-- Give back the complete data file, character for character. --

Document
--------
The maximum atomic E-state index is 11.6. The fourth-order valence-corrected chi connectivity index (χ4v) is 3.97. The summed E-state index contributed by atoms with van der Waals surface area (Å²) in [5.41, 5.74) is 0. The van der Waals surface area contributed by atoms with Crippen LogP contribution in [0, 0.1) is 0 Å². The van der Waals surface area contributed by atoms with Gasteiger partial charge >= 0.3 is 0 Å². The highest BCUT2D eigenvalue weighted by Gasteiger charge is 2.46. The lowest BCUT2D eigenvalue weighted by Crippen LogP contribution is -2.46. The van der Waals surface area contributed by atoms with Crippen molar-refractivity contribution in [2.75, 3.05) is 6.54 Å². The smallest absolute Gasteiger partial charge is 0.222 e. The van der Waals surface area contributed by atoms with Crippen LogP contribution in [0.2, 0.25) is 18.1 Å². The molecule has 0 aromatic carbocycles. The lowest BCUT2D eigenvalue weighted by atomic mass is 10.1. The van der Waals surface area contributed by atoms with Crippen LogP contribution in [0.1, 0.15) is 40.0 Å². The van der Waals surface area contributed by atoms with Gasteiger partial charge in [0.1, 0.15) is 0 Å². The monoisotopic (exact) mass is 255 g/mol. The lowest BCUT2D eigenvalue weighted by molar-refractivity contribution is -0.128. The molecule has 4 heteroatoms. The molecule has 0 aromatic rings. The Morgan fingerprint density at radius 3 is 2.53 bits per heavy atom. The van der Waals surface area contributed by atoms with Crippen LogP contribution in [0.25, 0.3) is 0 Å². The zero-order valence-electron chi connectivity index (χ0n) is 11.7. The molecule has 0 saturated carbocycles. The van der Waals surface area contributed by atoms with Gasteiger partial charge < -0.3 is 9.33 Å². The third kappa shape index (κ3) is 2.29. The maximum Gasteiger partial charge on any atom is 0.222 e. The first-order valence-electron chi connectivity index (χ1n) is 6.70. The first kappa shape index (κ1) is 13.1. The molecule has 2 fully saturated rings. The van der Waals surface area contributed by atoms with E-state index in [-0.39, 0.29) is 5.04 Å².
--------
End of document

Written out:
The maximum atomic E-state index is 11.6. The fourth-order valence-corrected chi connectivity index (χ4v) is 3.97. The summed E-state index contributed by atoms with van der Waals surface area (Å²) in [5.41, 5.74) is 0. The van der Waals surface area contributed by atoms with Crippen LogP contribution in [0, 0.1) is 0 Å². The van der Waals surface area contributed by atoms with Gasteiger partial charge >= 0.3 is 0 Å². The highest BCUT2D eigenvalue weighted by Gasteiger charge is 2.46. The lowest BCUT2D eigenvalue weighted by Crippen LogP contribution is -2.46. The van der Waals surface area contributed by atoms with Crippen molar-refractivity contribution in [2.75, 3.05) is 6.54 Å². The smallest absolute Gasteiger partial charge is 0.222 e. The van der Waals surface area contributed by atoms with Crippen LogP contribution in [0.2, 0.25) is 18.1 Å². The molecule has 0 aromatic carbocycles. The lowest BCUT2D eigenvalue weighted by atomic mass is 10.1. The van der Waals surface area contributed by atoms with Crippen LogP contribution in [0.1, 0.15) is 40.0 Å². The van der Waals surface area contributed by atoms with Gasteiger partial charge in [0.1, 0.15) is 0 Å². The monoisotopic (exact) mass is 255 g/mol. The lowest BCUT2D eigenvalue weighted by molar-refractivity contribution is -0.128. The molecule has 4 heteroatoms. The molecule has 0 aromatic rings. The Morgan fingerprint density at radius 3 is 2.53 bits per heavy atom. The van der Waals surface area contributed by atoms with Crippen LogP contribution in [0.25, 0.3) is 0 Å². The zero-order valence-electron chi connectivity index (χ0n) is 11.7. The molecule has 0 saturated carbocycles. The van der Waals surface area contributed by atoms with Gasteiger partial charge < -0.3 is 9.33 Å². The third kappa shape index (κ3) is 2.29. The maximum Gasteiger partial charge on any atom is 0.222 e. The first-order valence-electron chi connectivity index (χ1n) is 6.70. The first kappa shape index (κ1) is 13.1. The molecule has 2 fully saturated rings. The van der Waals surface area contributed by atoms with E-state index in [-0.39, 0.29) is 5.04 Å².